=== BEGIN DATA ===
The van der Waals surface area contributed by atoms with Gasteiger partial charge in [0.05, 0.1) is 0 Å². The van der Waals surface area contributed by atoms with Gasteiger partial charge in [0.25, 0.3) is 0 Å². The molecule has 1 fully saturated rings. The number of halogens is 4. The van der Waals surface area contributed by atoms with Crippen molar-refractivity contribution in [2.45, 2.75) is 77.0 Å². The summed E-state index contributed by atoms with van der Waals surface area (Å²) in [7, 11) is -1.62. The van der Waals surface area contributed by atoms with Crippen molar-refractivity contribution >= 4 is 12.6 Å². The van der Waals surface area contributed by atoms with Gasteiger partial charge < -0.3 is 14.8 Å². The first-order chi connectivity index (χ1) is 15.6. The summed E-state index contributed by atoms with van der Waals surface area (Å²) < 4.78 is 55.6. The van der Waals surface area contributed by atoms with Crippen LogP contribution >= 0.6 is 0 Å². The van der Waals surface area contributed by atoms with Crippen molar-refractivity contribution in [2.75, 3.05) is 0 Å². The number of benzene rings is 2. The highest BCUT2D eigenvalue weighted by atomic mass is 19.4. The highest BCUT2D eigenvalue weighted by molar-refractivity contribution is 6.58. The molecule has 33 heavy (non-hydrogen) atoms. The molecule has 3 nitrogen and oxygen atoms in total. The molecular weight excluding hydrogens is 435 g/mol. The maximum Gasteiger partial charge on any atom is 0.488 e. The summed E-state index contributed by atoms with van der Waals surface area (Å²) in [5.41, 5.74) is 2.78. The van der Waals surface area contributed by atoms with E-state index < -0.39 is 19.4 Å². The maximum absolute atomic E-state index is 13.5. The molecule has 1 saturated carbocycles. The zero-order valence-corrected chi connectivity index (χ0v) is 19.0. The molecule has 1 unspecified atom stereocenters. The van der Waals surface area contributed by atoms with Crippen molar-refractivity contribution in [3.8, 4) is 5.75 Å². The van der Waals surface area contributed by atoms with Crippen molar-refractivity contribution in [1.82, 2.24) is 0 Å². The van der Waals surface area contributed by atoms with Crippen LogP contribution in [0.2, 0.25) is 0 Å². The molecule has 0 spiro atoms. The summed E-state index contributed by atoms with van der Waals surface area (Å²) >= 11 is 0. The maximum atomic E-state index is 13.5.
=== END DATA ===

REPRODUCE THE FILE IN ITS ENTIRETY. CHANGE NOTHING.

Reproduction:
The van der Waals surface area contributed by atoms with Gasteiger partial charge in [0.05, 0.1) is 0 Å². The van der Waals surface area contributed by atoms with Gasteiger partial charge in [0.25, 0.3) is 0 Å². The molecule has 1 fully saturated rings. The number of halogens is 4. The van der Waals surface area contributed by atoms with Crippen molar-refractivity contribution in [2.45, 2.75) is 77.0 Å². The summed E-state index contributed by atoms with van der Waals surface area (Å²) in [7, 11) is -1.62. The van der Waals surface area contributed by atoms with Crippen molar-refractivity contribution >= 4 is 12.6 Å². The van der Waals surface area contributed by atoms with Gasteiger partial charge < -0.3 is 14.8 Å². The first-order chi connectivity index (χ1) is 15.6. The summed E-state index contributed by atoms with van der Waals surface area (Å²) < 4.78 is 55.6. The van der Waals surface area contributed by atoms with Crippen LogP contribution >= 0.6 is 0 Å². The van der Waals surface area contributed by atoms with Crippen molar-refractivity contribution in [2.75, 3.05) is 0 Å². The number of benzene rings is 2. The highest BCUT2D eigenvalue weighted by atomic mass is 19.4. The highest BCUT2D eigenvalue weighted by molar-refractivity contribution is 6.58. The molecule has 33 heavy (non-hydrogen) atoms. The molecule has 3 nitrogen and oxygen atoms in total. The molecular weight excluding hydrogens is 435 g/mol. The maximum Gasteiger partial charge on any atom is 0.488 e. The summed E-state index contributed by atoms with van der Waals surface area (Å²) in [5.41, 5.74) is 2.78. The van der Waals surface area contributed by atoms with E-state index < -0.39 is 19.4 Å². The maximum absolute atomic E-state index is 13.5. The molecule has 1 saturated carbocycles. The zero-order valence-corrected chi connectivity index (χ0v) is 19.0. The molecule has 1 unspecified atom stereocenters. The van der Waals surface area contributed by atoms with Crippen molar-refractivity contribution in [3.8, 4) is 5.75 Å². The van der Waals surface area contributed by atoms with Crippen molar-refractivity contribution in [1.82, 2.24) is 0 Å². The van der Waals surface area contributed by atoms with Crippen LogP contribution in [0.2, 0.25) is 0 Å². The molecule has 0 spiro atoms. The summed E-state index contributed by atoms with van der Waals surface area (Å²) >= 11 is 0. The maximum atomic E-state index is 13.5.